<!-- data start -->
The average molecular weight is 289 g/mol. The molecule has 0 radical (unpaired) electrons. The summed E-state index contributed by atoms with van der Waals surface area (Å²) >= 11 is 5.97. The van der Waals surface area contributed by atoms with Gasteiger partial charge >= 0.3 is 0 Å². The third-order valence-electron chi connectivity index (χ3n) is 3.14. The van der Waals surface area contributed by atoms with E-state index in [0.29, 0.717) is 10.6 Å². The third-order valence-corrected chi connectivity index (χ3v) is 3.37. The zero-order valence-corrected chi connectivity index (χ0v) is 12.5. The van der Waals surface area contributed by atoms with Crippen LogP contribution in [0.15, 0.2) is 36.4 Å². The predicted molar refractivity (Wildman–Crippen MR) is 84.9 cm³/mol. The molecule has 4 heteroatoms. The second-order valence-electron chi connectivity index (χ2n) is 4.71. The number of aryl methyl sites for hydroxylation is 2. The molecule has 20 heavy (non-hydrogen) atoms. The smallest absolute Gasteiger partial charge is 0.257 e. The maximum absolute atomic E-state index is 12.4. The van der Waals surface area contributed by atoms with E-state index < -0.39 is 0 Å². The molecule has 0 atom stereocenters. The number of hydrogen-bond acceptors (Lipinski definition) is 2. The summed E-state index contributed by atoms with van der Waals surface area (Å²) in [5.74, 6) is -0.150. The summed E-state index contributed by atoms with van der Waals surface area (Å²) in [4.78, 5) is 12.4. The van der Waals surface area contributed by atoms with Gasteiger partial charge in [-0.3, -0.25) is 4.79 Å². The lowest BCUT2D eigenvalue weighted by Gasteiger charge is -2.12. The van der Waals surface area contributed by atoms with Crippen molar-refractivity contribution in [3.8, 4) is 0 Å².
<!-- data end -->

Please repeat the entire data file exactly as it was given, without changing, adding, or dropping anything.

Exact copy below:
The average molecular weight is 289 g/mol. The molecule has 0 radical (unpaired) electrons. The summed E-state index contributed by atoms with van der Waals surface area (Å²) >= 11 is 5.97. The van der Waals surface area contributed by atoms with Gasteiger partial charge >= 0.3 is 0 Å². The third-order valence-electron chi connectivity index (χ3n) is 3.14. The van der Waals surface area contributed by atoms with E-state index in [0.29, 0.717) is 10.6 Å². The third-order valence-corrected chi connectivity index (χ3v) is 3.37. The zero-order valence-corrected chi connectivity index (χ0v) is 12.5. The van der Waals surface area contributed by atoms with Crippen LogP contribution in [0.15, 0.2) is 36.4 Å². The predicted molar refractivity (Wildman–Crippen MR) is 84.9 cm³/mol. The molecule has 4 heteroatoms. The second-order valence-electron chi connectivity index (χ2n) is 4.71. The number of aryl methyl sites for hydroxylation is 2. The molecule has 20 heavy (non-hydrogen) atoms. The smallest absolute Gasteiger partial charge is 0.257 e. The maximum absolute atomic E-state index is 12.4. The van der Waals surface area contributed by atoms with E-state index < -0.39 is 0 Å². The molecule has 0 atom stereocenters. The number of hydrogen-bond acceptors (Lipinski definition) is 2. The summed E-state index contributed by atoms with van der Waals surface area (Å²) in [5.74, 6) is -0.150. The summed E-state index contributed by atoms with van der Waals surface area (Å²) in [4.78, 5) is 12.4. The van der Waals surface area contributed by atoms with Gasteiger partial charge in [-0.3, -0.25) is 4.79 Å². The lowest BCUT2D eigenvalue weighted by Gasteiger charge is -2.12. The van der Waals surface area contributed by atoms with Crippen molar-refractivity contribution in [3.8, 4) is 0 Å².